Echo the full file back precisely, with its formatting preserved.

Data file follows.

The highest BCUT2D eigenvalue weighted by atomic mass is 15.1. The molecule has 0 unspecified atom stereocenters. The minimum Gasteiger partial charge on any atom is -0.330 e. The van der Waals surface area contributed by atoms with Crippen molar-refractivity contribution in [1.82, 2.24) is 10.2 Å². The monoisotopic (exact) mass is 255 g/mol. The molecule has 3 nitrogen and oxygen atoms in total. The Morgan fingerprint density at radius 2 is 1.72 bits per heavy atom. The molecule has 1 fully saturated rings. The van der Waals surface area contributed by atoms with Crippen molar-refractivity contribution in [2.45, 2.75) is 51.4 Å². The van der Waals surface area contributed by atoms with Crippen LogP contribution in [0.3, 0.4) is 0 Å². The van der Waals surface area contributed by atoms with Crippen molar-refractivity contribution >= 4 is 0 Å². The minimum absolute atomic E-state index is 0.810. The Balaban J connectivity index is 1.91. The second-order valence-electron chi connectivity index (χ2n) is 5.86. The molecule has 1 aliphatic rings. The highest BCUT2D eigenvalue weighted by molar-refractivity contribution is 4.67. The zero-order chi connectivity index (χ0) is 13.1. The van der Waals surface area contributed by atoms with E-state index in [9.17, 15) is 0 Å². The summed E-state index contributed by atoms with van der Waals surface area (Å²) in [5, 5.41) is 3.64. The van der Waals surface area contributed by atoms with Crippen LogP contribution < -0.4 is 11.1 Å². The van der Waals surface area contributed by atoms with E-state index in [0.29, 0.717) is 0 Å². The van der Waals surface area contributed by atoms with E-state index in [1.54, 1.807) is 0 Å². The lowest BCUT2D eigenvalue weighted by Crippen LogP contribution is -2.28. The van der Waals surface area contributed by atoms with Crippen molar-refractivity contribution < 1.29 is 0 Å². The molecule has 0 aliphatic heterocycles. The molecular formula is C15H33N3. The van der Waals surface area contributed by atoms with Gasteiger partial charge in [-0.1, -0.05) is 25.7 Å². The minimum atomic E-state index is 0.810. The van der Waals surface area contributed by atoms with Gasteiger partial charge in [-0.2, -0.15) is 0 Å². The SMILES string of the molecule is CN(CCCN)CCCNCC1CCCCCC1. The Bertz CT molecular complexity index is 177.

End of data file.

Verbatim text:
The highest BCUT2D eigenvalue weighted by atomic mass is 15.1. The molecule has 0 unspecified atom stereocenters. The minimum Gasteiger partial charge on any atom is -0.330 e. The van der Waals surface area contributed by atoms with Crippen molar-refractivity contribution in [1.82, 2.24) is 10.2 Å². The monoisotopic (exact) mass is 255 g/mol. The molecule has 3 nitrogen and oxygen atoms in total. The Morgan fingerprint density at radius 2 is 1.72 bits per heavy atom. The molecule has 1 fully saturated rings. The van der Waals surface area contributed by atoms with Crippen molar-refractivity contribution in [2.45, 2.75) is 51.4 Å². The van der Waals surface area contributed by atoms with Crippen LogP contribution in [0.3, 0.4) is 0 Å². The van der Waals surface area contributed by atoms with Crippen molar-refractivity contribution >= 4 is 0 Å². The minimum absolute atomic E-state index is 0.810. The Balaban J connectivity index is 1.91. The second-order valence-electron chi connectivity index (χ2n) is 5.86. The molecule has 1 aliphatic rings. The highest BCUT2D eigenvalue weighted by molar-refractivity contribution is 4.67. The zero-order chi connectivity index (χ0) is 13.1. The van der Waals surface area contributed by atoms with E-state index in [9.17, 15) is 0 Å². The summed E-state index contributed by atoms with van der Waals surface area (Å²) in [5, 5.41) is 3.64. The van der Waals surface area contributed by atoms with Crippen LogP contribution < -0.4 is 11.1 Å². The van der Waals surface area contributed by atoms with E-state index in [0.29, 0.717) is 0 Å². The van der Waals surface area contributed by atoms with E-state index in [1.54, 1.807) is 0 Å². The lowest BCUT2D eigenvalue weighted by Crippen LogP contribution is -2.28. The van der Waals surface area contributed by atoms with Crippen molar-refractivity contribution < 1.29 is 0 Å². The molecule has 0 aliphatic heterocycles. The molecular formula is C15H33N3. The van der Waals surface area contributed by atoms with Gasteiger partial charge in [-0.1, -0.05) is 25.7 Å². The minimum atomic E-state index is 0.810. The van der Waals surface area contributed by atoms with Gasteiger partial charge in [-0.2, -0.15) is 0 Å². The SMILES string of the molecule is CN(CCCN)CCCNCC1CCCCCC1. The Bertz CT molecular complexity index is 177.